( The Packer )

Public comments are due June 1 to the 2020 Dietary Guidelines Advisory Committee, and procrastinators are peppering the committee with plenty of last-minute directions about what they should do next.

With over 55,000 comments, the comment period has attracted mass write-in campaigns from the anti-meat and anti-dairy fringes.  However, I challenge anyone to find an “anti” comment about fruits and vegetables. It is good to be king.

Here are a couple of representative comments from regulations.gov that relate to fruits and vegetables:

  • "I also want to bring attention to the dietary recommendations to consume 4.5 cups of fruits and vegetables per day, on average. This could have stopped nearly 110,000 premature deaths from cardiovascular disease, decrease medical costs by more than 32 billion dollars, and save 20 billion dollars in productivity a single year, according to the Union of Concerned Scientists. If these things are brought to attention, I believe that less deaths could be of concern healthwise. Living on a healthy diet is one of the lifestyle choices that should be met daily by all Americans, and that is possible if and when these guidelines meet the standards. "


  • "Increased fruit and vegetable intake is associated with better bone mineral density and reduced fracture risk in both women and men. In a study of 142,000 elderly individuals, consuming 1 or fewer servings of fruits and vegetables per day was associated with a roughly 40 percent greater risk for hip fracture when compared with those persons who ate between 3 and 5 servings per day."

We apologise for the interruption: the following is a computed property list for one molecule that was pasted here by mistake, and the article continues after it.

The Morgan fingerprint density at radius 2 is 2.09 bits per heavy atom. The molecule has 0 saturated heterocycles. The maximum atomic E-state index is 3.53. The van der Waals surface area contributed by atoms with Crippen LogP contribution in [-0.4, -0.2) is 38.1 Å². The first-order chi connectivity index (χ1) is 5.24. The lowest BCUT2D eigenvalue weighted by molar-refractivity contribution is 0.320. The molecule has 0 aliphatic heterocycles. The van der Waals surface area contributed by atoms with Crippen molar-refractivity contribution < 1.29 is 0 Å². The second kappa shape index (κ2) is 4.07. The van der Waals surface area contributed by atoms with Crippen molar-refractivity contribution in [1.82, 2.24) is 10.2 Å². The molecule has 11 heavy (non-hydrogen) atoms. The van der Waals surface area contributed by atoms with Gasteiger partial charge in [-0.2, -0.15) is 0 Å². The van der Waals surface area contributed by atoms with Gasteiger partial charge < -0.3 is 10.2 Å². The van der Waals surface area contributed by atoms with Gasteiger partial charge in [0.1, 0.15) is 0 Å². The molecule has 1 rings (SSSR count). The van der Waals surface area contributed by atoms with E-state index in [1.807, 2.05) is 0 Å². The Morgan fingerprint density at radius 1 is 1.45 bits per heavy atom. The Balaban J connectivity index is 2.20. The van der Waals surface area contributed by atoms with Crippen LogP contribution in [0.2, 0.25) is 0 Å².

TK:While everyman's dietary guidance compliance is clearly not happening any time soon, what would happen if we all ate according to federal recommendations? Other than feeling fine, what would it mean for the environment?

Check out this U.S. Department of Agriculture Economic Research Study called “A Shift to Healthier Diets Likely To Affect Use of Natural Resources

From the USDA’s Economic Research Service, 

From the report: 

"In moving from the Baseline to the Healthy American diet, the largest percentage reductions in consumption occur in the “Sugars, sweets, and beverages” and “Fats, oils, and salad dressings” categories, while the largest increases are for “Legumes, nuts, and seeds,” “Fruits,” and “Vegetables.” 


“If all Americans, on average, were to adopt a diet that meets Federal recommendations, indications are that food system use of agricultural land, fossil fuels, and forestry products would fall, more freshwater would be withdrawn, and greenhouse gas emissions would essentially remain the same.”




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